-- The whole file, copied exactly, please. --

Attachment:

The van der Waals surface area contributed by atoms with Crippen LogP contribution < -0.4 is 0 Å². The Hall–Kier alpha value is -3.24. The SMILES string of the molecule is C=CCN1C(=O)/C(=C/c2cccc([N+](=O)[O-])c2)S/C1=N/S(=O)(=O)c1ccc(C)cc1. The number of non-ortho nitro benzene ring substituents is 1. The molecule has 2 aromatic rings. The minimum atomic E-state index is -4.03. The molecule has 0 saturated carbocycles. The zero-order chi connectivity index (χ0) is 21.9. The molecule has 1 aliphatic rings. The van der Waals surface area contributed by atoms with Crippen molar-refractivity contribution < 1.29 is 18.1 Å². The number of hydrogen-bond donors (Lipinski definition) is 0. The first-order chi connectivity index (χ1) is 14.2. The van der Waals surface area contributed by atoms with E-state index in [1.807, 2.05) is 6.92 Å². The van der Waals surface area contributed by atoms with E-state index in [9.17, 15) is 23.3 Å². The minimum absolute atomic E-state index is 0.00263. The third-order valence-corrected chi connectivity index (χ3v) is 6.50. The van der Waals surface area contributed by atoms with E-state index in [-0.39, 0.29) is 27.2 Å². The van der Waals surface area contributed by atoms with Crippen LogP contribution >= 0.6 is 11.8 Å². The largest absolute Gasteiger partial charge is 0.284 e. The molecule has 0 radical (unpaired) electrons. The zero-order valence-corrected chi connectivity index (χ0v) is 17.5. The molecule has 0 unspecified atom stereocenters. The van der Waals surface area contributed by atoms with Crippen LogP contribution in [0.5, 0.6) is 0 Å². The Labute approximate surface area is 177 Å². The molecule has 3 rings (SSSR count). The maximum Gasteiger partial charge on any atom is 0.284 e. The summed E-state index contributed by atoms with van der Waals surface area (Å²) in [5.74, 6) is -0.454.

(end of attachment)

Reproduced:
The van der Waals surface area contributed by atoms with Crippen LogP contribution < -0.4 is 0 Å². The Hall–Kier alpha value is -3.24. The SMILES string of the molecule is C=CCN1C(=O)/C(=C/c2cccc([N+](=O)[O-])c2)S/C1=N/S(=O)(=O)c1ccc(C)cc1. The number of non-ortho nitro benzene ring substituents is 1. The molecule has 2 aromatic rings. The minimum atomic E-state index is -4.03. The molecule has 0 saturated carbocycles. The zero-order chi connectivity index (χ0) is 21.9. The molecule has 1 aliphatic rings. The van der Waals surface area contributed by atoms with Crippen molar-refractivity contribution < 1.29 is 18.1 Å². The number of hydrogen-bond donors (Lipinski definition) is 0. The first-order chi connectivity index (χ1) is 14.2. The van der Waals surface area contributed by atoms with E-state index in [1.807, 2.05) is 6.92 Å². The van der Waals surface area contributed by atoms with E-state index in [9.17, 15) is 23.3 Å². The minimum absolute atomic E-state index is 0.00263. The third-order valence-corrected chi connectivity index (χ3v) is 6.50. The van der Waals surface area contributed by atoms with E-state index in [-0.39, 0.29) is 27.2 Å². The van der Waals surface area contributed by atoms with Crippen LogP contribution >= 0.6 is 11.8 Å². The largest absolute Gasteiger partial charge is 0.284 e. The molecule has 0 radical (unpaired) electrons. The zero-order valence-corrected chi connectivity index (χ0v) is 17.5. The molecule has 0 unspecified atom stereocenters. The van der Waals surface area contributed by atoms with Crippen LogP contribution in [0.5, 0.6) is 0 Å². The Labute approximate surface area is 177 Å². The molecule has 3 rings (SSSR count). The maximum Gasteiger partial charge on any atom is 0.284 e. The summed E-state index contributed by atoms with van der Waals surface area (Å²) in [5.74, 6) is -0.454.